Last month I spent three hours in front of a canvas with a champagne in one hand and paintbrush in the other.
I was one of a number who attended a "Bubbles and Brushes" evening where, guided by a resident artist, we put brush to canvas and painted our best landscape.
The recent long weekend had real artists displaying their works at the Bay of Fires Winter Arts Festival, and the North East Arts & Crafts Festival.
These festivals were understandably both well attended and the art on display amplified the talent that abounds within our state.
It further emphasised the importance of these festivals to both rural towns and cities.
The festivals not only invigorate community tourism and businesses, but they also promote contemporary work, inspire people's imagination, engage and promote different cultures and weld and give identity to communities.
For the first time in the history of the Bay of Fires Festival the local indigenous community officially opened the festival with an Aboriginal Smoking Ceremony and Welcome to Country.
The Aboriginal people of our country, being the world's most enduring culture, are well known for celebrating their way of life through song, dance and storytelling.
This is evidenced at the Laura Quinkan Dance Festival in Queensland, the longest running Aboriginal cultural festival in Australia.
Here the Aboriginal people of Cape York showcase their culture through song and dance.
The festival attracts thousands of visitors.
Its value to the Aboriginal community and to the Queensland town of Laura is immeasurable.
We are lucky that in Tasmania we can enjoy festivals in all four corners of our state all year round.
Whether you're into music, film, food and wine, or sports, there are truckloads of great festivals hosted in Tasmania each year.
They start with The Taste of Tasmania showcasing the best in food and wine in historic Salamanca Place in Hobart and extend to others such as the Huon and Tamar Valley Folk Festivals highlighting music, concerts, poetry and dance; the West Coast's Rosebery Music Festival, the North's Party in the Paddock with its new and independent music, 10 Days on the Island, Deloraine's celebration of fine craftsmanship and music at Stringfest Tasmania, the Cradle Mountain Film Festival, Dark Mofo with its eclectic mix of music, theatre and winter feasting, Festival of Voices, Devonport Jazz Festival, Bridport Scallop Fiesta, the highly acclaimed Junction Arts Festival, Queenstown's Unconformity, the world renowned Tasmanian Craft Fair at Deloraine, the Food and Wine Festival at Bicheno, and the list goes on.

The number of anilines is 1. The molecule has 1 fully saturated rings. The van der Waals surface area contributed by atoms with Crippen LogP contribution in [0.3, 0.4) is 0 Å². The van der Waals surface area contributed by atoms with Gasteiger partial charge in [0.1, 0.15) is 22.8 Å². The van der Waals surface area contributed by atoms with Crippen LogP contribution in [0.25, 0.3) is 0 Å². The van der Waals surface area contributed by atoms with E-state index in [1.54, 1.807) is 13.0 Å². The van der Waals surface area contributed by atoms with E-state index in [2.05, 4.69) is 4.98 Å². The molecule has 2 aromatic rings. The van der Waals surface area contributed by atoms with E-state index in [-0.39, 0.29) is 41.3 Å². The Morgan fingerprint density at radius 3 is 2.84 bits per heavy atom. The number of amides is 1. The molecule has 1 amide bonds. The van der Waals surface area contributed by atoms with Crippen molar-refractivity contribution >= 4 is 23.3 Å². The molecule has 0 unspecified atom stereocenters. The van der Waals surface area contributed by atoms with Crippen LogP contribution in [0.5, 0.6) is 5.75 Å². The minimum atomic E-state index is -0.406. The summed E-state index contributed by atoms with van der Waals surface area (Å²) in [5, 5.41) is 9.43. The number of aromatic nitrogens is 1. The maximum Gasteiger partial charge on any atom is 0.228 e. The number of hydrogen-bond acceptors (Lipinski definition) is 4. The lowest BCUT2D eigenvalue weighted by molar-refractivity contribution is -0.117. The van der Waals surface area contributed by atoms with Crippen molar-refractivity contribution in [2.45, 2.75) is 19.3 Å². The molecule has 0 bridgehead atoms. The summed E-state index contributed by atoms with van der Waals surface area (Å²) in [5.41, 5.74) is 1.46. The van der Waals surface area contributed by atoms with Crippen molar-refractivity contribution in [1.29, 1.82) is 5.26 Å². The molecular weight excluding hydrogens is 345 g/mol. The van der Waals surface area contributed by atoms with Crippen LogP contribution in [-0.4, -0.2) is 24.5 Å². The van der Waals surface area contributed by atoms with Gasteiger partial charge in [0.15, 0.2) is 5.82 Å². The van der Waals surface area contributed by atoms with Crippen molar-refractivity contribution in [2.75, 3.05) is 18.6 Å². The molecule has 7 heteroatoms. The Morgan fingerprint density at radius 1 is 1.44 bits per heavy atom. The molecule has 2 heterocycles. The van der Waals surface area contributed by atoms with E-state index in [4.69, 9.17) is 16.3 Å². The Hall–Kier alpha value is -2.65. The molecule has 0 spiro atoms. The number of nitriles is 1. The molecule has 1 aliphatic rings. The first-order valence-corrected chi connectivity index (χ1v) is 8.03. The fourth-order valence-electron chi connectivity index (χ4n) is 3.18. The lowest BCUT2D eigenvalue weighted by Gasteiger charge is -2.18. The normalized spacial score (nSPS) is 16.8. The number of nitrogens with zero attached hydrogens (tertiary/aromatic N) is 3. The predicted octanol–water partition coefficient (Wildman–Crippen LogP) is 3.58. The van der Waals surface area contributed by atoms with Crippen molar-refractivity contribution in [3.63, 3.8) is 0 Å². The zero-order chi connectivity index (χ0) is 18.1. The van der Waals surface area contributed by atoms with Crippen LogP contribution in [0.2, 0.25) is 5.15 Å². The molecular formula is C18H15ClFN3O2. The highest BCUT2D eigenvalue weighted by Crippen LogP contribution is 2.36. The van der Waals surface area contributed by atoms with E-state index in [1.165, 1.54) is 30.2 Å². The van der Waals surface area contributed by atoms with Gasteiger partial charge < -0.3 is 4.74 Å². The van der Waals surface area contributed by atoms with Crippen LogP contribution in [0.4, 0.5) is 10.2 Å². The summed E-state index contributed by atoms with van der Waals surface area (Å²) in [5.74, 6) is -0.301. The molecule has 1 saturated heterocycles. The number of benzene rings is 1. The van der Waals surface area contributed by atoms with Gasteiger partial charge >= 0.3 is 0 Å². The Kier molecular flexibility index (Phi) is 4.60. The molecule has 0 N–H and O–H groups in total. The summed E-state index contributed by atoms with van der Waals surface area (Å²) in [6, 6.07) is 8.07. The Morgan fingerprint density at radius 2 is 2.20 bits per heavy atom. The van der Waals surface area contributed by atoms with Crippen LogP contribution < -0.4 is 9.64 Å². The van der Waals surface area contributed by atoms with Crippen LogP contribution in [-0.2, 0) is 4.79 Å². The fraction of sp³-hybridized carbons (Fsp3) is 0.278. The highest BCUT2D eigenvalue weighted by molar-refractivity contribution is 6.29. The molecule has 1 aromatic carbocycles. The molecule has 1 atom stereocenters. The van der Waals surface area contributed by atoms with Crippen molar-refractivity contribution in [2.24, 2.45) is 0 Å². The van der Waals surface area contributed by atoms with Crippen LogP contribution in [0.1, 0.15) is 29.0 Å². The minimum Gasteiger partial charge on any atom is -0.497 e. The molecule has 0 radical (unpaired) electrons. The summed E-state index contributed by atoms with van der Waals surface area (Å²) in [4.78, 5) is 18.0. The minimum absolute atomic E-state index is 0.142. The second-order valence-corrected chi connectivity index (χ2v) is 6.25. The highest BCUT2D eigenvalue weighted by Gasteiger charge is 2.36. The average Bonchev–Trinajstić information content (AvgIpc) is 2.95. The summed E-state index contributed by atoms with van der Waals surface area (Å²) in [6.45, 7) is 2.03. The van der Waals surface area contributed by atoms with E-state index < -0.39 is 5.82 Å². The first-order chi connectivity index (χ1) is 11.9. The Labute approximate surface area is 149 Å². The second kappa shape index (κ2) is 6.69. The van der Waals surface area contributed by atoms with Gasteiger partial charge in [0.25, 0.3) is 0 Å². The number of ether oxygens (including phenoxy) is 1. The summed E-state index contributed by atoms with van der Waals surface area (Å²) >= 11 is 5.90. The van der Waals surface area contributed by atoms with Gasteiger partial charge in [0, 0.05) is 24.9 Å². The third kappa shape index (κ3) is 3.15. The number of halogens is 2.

There is plenty to sate the appetite of any festival enthusiast in all of our four seasons.
If you google 'Tasmania events a collection of festivals happening across Tasmania' you will see there are up to 100 festival-type events happening between July 15 and the end of the year.
These festivals are a far cry from the original festival in Egypt in the 30th century or 3000 BC.
Midway between the time of harvest and the flooding of the Nile an aged king was carried into the temple hall at Saqqara as nobles, priests and the public looked on.
He then ran ten laps around the inside of the space, then supplied a bow and four arrows, fired one to the north, south, east and west.
This ritual was to confirm that he was still fit for service.
It occurred 30 years after the king took the throne, then every three years, or whenever a king showed signs of physical decline.
As with many festivals of the time, the events were thought to reveal the wishes of the Gods.
These types of festivals obviously have little or no resemblance to the celebrations we enjoy today.
We still applaud harvests by sharing food and wine, we still preserve culture with entertainment and community building and we still endeavour to pass our traditions to the next generation, but in most cases the food, drink, music, live entertainment and a display of arts and crafts have thankfully replaced the rituals of ancient times.
Festivals are now a demonstration of what places hold dear, and all the things that the organisers want future generations to cherish, and who knows where many of the performers and contributors to these Tasmanian festivals may end up.
Will they follow in the shoes of Hollywood star Errol Flynn, internationally renowned dancer and choreographer Graeme Murphy, fashion designer Alannah Hill, lead singer of the Seekers Judith Durham, writer Richard Flanagan and close to home well known artist John Gibb?
All Tasmanian born, or individuals who spent the majority of their formative years learning, honing and showcasing their skills in Tasmania.
Meanwhile I'll go back to a "Bubble and Brushes" evening in the hope that one day l might put down the 'bubbles' and concentrate more on the brush, in an endeavour to see one of my works, which I very much doubt, hanging in an exhibition around my electorate of McIntyre.
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